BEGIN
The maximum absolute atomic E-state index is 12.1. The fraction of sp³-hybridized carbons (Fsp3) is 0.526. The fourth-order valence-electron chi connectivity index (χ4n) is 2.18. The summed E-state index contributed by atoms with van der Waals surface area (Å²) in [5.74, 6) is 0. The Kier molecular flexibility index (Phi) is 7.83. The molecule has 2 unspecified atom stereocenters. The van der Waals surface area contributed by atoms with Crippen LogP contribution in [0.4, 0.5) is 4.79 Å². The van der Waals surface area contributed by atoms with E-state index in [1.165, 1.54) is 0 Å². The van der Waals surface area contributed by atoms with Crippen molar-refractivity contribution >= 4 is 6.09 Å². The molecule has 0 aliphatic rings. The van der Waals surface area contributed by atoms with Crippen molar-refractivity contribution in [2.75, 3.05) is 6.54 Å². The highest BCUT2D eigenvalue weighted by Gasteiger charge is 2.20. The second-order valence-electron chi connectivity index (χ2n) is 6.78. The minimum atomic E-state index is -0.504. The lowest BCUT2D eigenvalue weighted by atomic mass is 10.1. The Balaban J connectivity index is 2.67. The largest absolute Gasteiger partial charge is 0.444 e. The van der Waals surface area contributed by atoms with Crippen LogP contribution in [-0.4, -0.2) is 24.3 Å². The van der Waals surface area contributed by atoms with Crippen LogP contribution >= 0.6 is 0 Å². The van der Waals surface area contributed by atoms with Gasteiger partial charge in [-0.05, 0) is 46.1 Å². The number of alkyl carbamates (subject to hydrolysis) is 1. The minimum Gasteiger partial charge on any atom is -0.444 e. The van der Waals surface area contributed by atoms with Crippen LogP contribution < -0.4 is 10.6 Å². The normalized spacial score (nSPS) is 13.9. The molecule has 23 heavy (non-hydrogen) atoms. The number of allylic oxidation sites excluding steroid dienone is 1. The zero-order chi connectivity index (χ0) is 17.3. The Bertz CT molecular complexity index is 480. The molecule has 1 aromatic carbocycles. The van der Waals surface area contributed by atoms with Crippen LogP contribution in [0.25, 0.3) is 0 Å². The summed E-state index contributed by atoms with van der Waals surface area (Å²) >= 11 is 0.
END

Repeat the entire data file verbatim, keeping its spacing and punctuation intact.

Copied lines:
The maximum absolute atomic E-state index is 12.1. The fraction of sp³-hybridized carbons (Fsp3) is 0.526. The fourth-order valence-electron chi connectivity index (χ4n) is 2.18. The summed E-state index contributed by atoms with van der Waals surface area (Å²) in [5.74, 6) is 0. The Kier molecular flexibility index (Phi) is 7.83. The molecule has 2 unspecified atom stereocenters. The van der Waals surface area contributed by atoms with Crippen LogP contribution in [0.4, 0.5) is 4.79 Å². The van der Waals surface area contributed by atoms with E-state index in [1.165, 1.54) is 0 Å². The van der Waals surface area contributed by atoms with Crippen molar-refractivity contribution >= 4 is 6.09 Å². The molecule has 0 aliphatic rings. The van der Waals surface area contributed by atoms with Crippen molar-refractivity contribution in [2.75, 3.05) is 6.54 Å². The highest BCUT2D eigenvalue weighted by Gasteiger charge is 2.20. The second-order valence-electron chi connectivity index (χ2n) is 6.78. The minimum atomic E-state index is -0.504. The lowest BCUT2D eigenvalue weighted by atomic mass is 10.1. The Balaban J connectivity index is 2.67. The largest absolute Gasteiger partial charge is 0.444 e. The van der Waals surface area contributed by atoms with Crippen LogP contribution in [-0.4, -0.2) is 24.3 Å². The van der Waals surface area contributed by atoms with Crippen LogP contribution >= 0.6 is 0 Å². The van der Waals surface area contributed by atoms with Gasteiger partial charge in [-0.05, 0) is 46.1 Å². The number of alkyl carbamates (subject to hydrolysis) is 1. The minimum Gasteiger partial charge on any atom is -0.444 e. The van der Waals surface area contributed by atoms with Crippen LogP contribution < -0.4 is 10.6 Å². The normalized spacial score (nSPS) is 13.9. The molecule has 23 heavy (non-hydrogen) atoms. The number of allylic oxidation sites excluding steroid dienone is 1. The zero-order chi connectivity index (χ0) is 17.3. The Bertz CT molecular complexity index is 480. The molecule has 1 aromatic carbocycles. The van der Waals surface area contributed by atoms with Crippen LogP contribution in [0.25, 0.3) is 0 Å². The summed E-state index contributed by atoms with van der Waals surface area (Å²) >= 11 is 0.